Lorelle, Horse Heaven Hills, Pinot Grigio 2011
Tarantas, Rose
Chateau Lajarre, Bordeaux 2009
La Vielle Ferme, Rose 2011
Benvolio, Pinot Grigio 2011
Nobilo Icon, Pinot Noir 2009

The Occasional Book

Kent Haruf - Eventide
David Halberstam - Summer of '49
Norman Mailer - The Naked and the Dead
Maria Dermoȗt - The Ten Thousand Things
William Faulkner - As I Lay Dying
Markus Zusak - The Book Thief
Christopher Buckley - Thank You for Smoking
William Shakespeare - Othello
Joseph Conrad - Heart of Darkness
Bill Bryson - A Short History of Nearly Everything
Cheryl Strayed - Tiny Beautiful Things
Sara Varon - Bake Sale
Stephen King - 11/22/63
Paul Goldstein - Errors and Omissions
Mark Twain - A Connecticut Yankee in King Arthur's Court
Steve Martin - Born Standing Up: A Comic's Life
Beverly Cleary - A Girl from Yamhill, a Memoir
Kent Haruf - Plainsong
Hope Larson - A Wrinkle in Time, the Graphic Novel
Rudyard Kipling - Kim
Peter Ames Carlin - Bruce
Fran Cannon Slayton - When the Whistle Blows
Neil Young - Waging Heavy Peace
Mark Bego - Aretha Franklin, the Queen of Soul (2012 ed.)
Jenny Lawson - Let's Pretend This Never Happened
J.D. Salinger - Franny and Zooey
Charles Dickens - A Christmas Carol
Timothy Egan - The Big Burn
Deborah Eisenberg - Transactions in a Foreign Currency
Kurt Vonnegut Jr. - Slaughterhouse Five
Kathryn Lance - Pandora's Genes
Cheryl Strayed - Wild
Fyodor Dostoyevsky - The Brothers Karamazov
Jack London - The House of Pride, and Other Tales of Hawaii
Jack Walker - The Extraordinary Rendition of Vincent Dellamaria
Colum McCann - Let the Great World Spin
Niccolò Machiavelli - The Prince
Harper Lee - To Kill a Mockingbird
Emma McLaughlin & Nicola Kraus - The Nanny Diaries
Brian Selznick - The Invention of Hugo Cabret
Sharon Creech - Walk Two Moons
Keith Richards - Life
F. Sionil Jose - Dusk
Natalie Babbitt - Tuck Everlasting
Justin Halpern - S#*t My Dad Says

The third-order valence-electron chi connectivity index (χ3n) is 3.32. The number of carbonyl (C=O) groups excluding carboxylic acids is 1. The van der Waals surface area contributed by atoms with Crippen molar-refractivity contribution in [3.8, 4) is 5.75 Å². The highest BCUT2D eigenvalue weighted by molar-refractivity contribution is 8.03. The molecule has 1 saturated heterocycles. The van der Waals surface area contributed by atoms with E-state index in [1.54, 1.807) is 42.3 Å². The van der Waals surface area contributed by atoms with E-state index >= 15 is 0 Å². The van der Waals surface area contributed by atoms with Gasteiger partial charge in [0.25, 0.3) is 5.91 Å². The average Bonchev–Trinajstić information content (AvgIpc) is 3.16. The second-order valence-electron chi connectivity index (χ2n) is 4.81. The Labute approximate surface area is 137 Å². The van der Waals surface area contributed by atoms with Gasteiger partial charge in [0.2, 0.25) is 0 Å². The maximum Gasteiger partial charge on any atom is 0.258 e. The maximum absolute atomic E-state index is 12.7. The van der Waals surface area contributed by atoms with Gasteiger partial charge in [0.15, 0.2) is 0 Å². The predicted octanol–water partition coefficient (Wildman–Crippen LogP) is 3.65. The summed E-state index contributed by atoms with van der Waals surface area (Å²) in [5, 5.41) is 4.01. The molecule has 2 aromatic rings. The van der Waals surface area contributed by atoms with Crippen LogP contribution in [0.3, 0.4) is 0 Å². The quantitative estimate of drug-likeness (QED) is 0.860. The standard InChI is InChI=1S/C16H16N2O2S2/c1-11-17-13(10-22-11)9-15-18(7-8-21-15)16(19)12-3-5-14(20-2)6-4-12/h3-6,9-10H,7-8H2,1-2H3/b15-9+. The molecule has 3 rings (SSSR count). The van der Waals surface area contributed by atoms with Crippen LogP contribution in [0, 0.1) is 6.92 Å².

Mark Herrmann - The Curmudgeon's Guide to Practicing Law
Barry Glassner - The Gospel of Food
Phil Stanford - The Peyton-Allan Files
Jesse Katz - The Opposite Field
Evelyn Waugh - Brideshead Revisited
J.K. Rowling - Harry Potter and the Sorcerer's Stone
David Sedaris - Holidays on Ice
Donald Miller - A Million Miles in a Thousand Years
Mitch Albom - Have a Little Faith
C.S. Lewis - The Magician's Nephew
F. Scott Fitzgerald - The Great Gatsby
William Shakespeare - A Midsummer Night's Dream
Ivan Doig - Bucking the Sun
Penda Diakité - I Lost My Tooth in Africa
Grace Lin - The Year of the Rat
Oscar Hijuelos - Mr. Ives' Christmas
Madeline L'Engle - A Wrinkle in Time
Steven Hart - The Last Three Miles
David Sedaris - Me Talk Pretty One Day
Karen Armstrong - The Spiral Staircase
Charles Larson - The Portland Murders
Adrian Wojnarowski - The Miracle of St. Anthony
William H. Colby - Long Goodbye
Steven D. Stark - Meet the Beatles
Phil Stanford - Portland Confidential
Rick Moody - Garden State
Jonathan Schwartz - All in Good Time
David Sedaris - Dress Your Family in Corduroy and Denim
Anthony Holden - Big Deal
Robert J. Spitzer - The Spirit of Leadership
James McManus - Positively Fifth Street
Jeff Noon - Vurt

Road Work

Miles run year to date: 280
At this date last year: 129
Total run in 2013: 257
In 2012: 129
In 2011: 113
In 2010: 125
In 2009: 67
In 2008: 28
In 2007: 113
In 2006: 100
In 2005: 149
In 2004: 204
In 2003: 269